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    Author(s): Steve Tjosvold; David Chambers; Elizabeth Fichtner
    Date: 2010
    Source: In: Frankel, Susan J.; Kliejunas, John T.; Palmieri, Katharine M. 2010. Proceedings of the Sudden Oak Death Fourth Science Symposium. Gen. Tech. Rep. PSW-GTR-229. Albany, CA: U.S. Department of Agriculture, Forest Service, Pacific Southwest Research Station. pp. 76-77
    Publication Series: General Technical Report (GTR)
    PDF: View PDF  (0 B)

    Description

    If a nursery plant infected with Phytophthora ramorum is introduced in a non-infested area, then it is important to understand what environmental conditions could lead spread and infection of new hosts. Once an infected nursery plant is introduced in a nursery or landscape, moving water sources, such as from rain and irrigation events, could provide an important means for dispersal and infection of new hosts. We evaluated seasonal environmental factors and associated rainfall and irrigation events that could support sporulation, dispersal, and infection of new hosts under field conditions.

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    Citation

    Tjosvold, Steve; Chambers, David; Fichtner, Elizabeth. 2010. Importance of Rainfall and Sprinkler Irrigation in Supporting Sporulation, Spread of Inoculum in Runoff-Water, and New Infections of Phytophthora ramorum Under Field Conditions. In: Frankel, Susan J.; Kliejunas, John T.; Palmieri, Katharine M.  2010. Proceedings of the Sudden Oak Death Fourth Science Symposium. Gen. Tech. Rep. PSW-GTR-229. Albany, CA: U.S. Department of Agriculture, Forest Service, Pacific Southwest Research Station. pp. 76-77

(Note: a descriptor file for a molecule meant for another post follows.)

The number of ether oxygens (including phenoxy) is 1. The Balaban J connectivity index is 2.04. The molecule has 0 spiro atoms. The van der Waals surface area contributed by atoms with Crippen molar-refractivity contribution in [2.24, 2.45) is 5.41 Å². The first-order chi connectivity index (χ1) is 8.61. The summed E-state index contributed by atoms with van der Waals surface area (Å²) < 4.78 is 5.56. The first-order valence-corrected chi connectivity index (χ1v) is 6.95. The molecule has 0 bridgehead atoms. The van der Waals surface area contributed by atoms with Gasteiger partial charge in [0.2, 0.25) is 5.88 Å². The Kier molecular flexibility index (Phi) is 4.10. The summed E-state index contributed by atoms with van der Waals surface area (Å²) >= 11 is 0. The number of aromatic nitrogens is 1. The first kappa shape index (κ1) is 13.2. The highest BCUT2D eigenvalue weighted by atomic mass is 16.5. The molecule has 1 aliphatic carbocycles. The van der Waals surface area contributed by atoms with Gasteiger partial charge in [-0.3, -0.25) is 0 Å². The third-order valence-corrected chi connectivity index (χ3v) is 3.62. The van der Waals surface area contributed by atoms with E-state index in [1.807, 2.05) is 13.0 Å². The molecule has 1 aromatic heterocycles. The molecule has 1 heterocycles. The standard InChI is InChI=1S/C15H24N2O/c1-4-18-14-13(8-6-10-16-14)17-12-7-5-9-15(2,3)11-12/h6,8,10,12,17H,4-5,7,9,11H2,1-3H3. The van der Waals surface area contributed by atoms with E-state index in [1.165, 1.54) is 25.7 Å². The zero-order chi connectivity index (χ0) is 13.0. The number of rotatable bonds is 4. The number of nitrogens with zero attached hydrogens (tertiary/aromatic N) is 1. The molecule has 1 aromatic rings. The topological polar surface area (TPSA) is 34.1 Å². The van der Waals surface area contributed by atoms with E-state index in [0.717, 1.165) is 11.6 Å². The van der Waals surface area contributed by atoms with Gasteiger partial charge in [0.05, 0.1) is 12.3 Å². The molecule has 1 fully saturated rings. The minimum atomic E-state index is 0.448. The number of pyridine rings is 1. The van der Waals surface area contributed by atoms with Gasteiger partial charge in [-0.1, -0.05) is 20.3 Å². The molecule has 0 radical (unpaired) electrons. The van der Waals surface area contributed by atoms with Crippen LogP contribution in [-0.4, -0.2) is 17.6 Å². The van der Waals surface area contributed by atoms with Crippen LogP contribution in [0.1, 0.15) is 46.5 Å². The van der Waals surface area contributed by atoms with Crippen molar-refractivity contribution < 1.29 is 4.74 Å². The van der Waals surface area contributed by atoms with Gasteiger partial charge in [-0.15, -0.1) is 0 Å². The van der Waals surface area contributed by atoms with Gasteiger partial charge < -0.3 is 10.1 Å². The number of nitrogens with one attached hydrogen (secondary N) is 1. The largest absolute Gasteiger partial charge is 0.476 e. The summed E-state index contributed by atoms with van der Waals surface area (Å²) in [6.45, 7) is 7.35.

If a nursery plant infected with Phytophthora ramorum is introduced in a non-infested area, then it is important to understand what environmental conditions could lead spread and infection of new hosts. Once an infected nursery plant is introduced in a nursery or landscape, moving water sources, such as from rain and irrigation events, could provide an important means for dispersal and infection of new hosts. We evaluated seasonal environmental factors and associated rainfall and irrigation events that could support sporulation, dispersal, and infection of new hosts under field conditions.

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